Political dynamics in Iraq were further complicated by protests that erupted in July 2018 in the southern part of the country, which drew attention to the central government’s inability to provide adequate services to the population.
The protests were sparked by shortages of safe drinking water and electricity in impoverished areas of the country – including the city of Basra – where the temperature can reach 50 degrees Celsius in the summer months.
The situation intensified in early September 2018 when protestors stormed and set fire to part of Iran’s consulate in Basra. Some Iraqi government buildings, political offices and a militia headquarters building were also ransacked and torched.
In April 2019, Basra’s provincial council voted in favour of seeking to become an autonomous region in Iraq.
When juxtaposed against the political uncertainty in Baghdad, which by September 2018 was still awaiting agreement on a new government, the riots in southern Iraq created the sense of a country perched on a fragile precipice.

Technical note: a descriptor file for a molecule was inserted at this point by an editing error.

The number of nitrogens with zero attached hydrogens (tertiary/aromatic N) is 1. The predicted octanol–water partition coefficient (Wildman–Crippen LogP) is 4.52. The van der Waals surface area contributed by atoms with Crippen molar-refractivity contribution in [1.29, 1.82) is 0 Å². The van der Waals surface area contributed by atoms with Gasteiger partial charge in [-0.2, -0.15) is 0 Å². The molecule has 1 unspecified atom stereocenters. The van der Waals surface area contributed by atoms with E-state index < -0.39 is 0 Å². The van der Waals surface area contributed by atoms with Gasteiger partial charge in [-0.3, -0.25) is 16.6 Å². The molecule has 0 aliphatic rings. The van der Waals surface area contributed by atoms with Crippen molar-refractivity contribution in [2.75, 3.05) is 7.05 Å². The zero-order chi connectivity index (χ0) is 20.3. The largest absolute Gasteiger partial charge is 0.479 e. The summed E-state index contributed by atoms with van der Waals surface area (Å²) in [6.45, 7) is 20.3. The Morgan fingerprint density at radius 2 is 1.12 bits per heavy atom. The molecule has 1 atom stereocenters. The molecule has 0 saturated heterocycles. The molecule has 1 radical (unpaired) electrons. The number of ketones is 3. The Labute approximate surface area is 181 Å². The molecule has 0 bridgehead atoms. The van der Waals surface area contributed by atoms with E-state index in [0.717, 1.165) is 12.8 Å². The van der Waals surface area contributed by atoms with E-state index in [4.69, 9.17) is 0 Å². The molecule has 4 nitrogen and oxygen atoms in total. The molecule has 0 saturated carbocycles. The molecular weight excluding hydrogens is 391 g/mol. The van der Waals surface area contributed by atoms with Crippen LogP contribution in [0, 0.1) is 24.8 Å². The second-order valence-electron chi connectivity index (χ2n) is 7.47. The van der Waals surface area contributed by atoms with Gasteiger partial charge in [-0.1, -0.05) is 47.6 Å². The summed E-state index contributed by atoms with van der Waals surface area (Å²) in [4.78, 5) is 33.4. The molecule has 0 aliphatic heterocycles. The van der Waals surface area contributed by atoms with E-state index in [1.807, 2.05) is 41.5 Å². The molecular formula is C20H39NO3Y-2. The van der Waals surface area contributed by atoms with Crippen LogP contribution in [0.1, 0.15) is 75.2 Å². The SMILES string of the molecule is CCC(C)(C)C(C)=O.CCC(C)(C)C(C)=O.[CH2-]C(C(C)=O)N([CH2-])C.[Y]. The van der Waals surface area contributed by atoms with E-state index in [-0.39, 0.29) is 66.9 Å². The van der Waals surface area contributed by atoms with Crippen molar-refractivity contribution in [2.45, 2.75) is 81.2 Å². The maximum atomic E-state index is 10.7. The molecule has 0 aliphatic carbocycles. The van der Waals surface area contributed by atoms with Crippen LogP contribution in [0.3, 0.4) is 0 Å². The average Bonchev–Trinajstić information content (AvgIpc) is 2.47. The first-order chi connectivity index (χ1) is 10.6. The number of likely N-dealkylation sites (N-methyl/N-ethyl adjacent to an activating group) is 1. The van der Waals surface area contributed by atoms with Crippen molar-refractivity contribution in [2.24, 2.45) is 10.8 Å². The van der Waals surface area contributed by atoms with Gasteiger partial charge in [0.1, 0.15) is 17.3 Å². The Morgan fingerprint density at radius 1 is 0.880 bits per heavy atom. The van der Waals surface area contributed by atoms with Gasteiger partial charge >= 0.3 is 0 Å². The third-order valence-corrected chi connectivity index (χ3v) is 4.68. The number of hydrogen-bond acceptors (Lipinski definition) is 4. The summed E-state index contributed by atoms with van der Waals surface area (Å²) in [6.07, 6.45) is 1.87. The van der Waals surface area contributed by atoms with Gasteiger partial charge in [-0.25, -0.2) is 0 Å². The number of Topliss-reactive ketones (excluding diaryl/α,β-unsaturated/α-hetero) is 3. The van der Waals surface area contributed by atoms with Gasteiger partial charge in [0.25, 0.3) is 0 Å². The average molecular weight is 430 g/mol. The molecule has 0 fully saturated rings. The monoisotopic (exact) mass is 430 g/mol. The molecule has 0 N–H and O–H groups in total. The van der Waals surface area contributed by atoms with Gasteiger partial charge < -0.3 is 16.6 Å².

However, in a development that was greeted positively internationally, on 2 October 2018, Kurdish politician Barham Salih was elected by Iraq’s Parliament as the country’s President. He moved swiftly to designate an independent, Adel Abdul Mahdi, as Iraq’s next Prime Minister. The selection of the country’s former Vice President and oil minister was seen as a compromise among the rival blocs in the Parliament.
Months later, the sides had not been able to break their impasse in relation to the important posts of defence, justice and interior ministers. The parliament did, however, reach agreement on the relevant appointees at the end of June 2019.
Figure 1: Religious Demography in Iraq
Source of data: “Iraq,” The World Factbook 2018, U.S. Central Intelligence Agency, Washington, D.C., 2018.